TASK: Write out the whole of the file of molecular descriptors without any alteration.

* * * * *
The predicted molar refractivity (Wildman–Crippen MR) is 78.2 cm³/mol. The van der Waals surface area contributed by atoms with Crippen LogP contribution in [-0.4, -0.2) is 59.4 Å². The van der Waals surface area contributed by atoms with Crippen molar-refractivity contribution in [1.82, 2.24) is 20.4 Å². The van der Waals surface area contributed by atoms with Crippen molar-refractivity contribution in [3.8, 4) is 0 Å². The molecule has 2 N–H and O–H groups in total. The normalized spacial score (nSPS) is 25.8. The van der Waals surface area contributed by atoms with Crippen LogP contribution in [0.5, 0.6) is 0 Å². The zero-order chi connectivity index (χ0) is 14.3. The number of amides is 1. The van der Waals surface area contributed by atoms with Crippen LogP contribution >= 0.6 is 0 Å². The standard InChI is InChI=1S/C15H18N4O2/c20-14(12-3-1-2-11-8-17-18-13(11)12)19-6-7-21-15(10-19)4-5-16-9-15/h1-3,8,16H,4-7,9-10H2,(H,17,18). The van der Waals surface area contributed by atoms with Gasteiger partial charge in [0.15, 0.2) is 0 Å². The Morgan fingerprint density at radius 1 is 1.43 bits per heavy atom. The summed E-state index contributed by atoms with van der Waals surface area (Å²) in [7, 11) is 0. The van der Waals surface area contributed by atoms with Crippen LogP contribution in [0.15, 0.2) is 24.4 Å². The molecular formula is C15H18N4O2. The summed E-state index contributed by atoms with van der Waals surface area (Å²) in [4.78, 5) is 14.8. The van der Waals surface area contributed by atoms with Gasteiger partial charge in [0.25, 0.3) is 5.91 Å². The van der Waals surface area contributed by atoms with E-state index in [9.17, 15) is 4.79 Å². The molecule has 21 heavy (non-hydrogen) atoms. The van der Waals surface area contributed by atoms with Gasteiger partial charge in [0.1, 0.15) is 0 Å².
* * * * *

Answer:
The predicted molar refractivity (Wildman–Crippen MR) is 78.2 cm³/mol. The van der Waals surface area contributed by atoms with Crippen LogP contribution in [-0.4, -0.2) is 59.4 Å². The van der Waals surface area contributed by atoms with Crippen molar-refractivity contribution in [1.82, 2.24) is 20.4 Å². The van der Waals surface area contributed by atoms with Crippen molar-refractivity contribution in [3.8, 4) is 0 Å². The molecule has 2 N–H and O–H groups in total. The normalized spacial score (nSPS) is 25.8. The van der Waals surface area contributed by atoms with Crippen LogP contribution in [0.5, 0.6) is 0 Å². The zero-order chi connectivity index (χ0) is 14.3. The number of amides is 1. The van der Waals surface area contributed by atoms with Crippen LogP contribution >= 0.6 is 0 Å². The standard InChI is InChI=1S/C15H18N4O2/c20-14(12-3-1-2-11-8-17-18-13(11)12)19-6-7-21-15(10-19)4-5-16-9-15/h1-3,8,16H,4-7,9-10H2,(H,17,18). The van der Waals surface area contributed by atoms with Gasteiger partial charge in [0.15, 0.2) is 0 Å². The Morgan fingerprint density at radius 1 is 1.43 bits per heavy atom. The summed E-state index contributed by atoms with van der Waals surface area (Å²) in [7, 11) is 0. The van der Waals surface area contributed by atoms with Crippen LogP contribution in [0.15, 0.2) is 24.4 Å². The molecular formula is C15H18N4O2. The summed E-state index contributed by atoms with van der Waals surface area (Å²) in [4.78, 5) is 14.8. The van der Waals surface area contributed by atoms with Gasteiger partial charge in [0.25, 0.3) is 5.91 Å². The van der Waals surface area contributed by atoms with E-state index in [9.17, 15) is 4.79 Å². The molecule has 21 heavy (non-hydrogen) atoms. The van der Waals surface area contributed by atoms with Gasteiger partial charge in [0.1, 0.15) is 0 Å².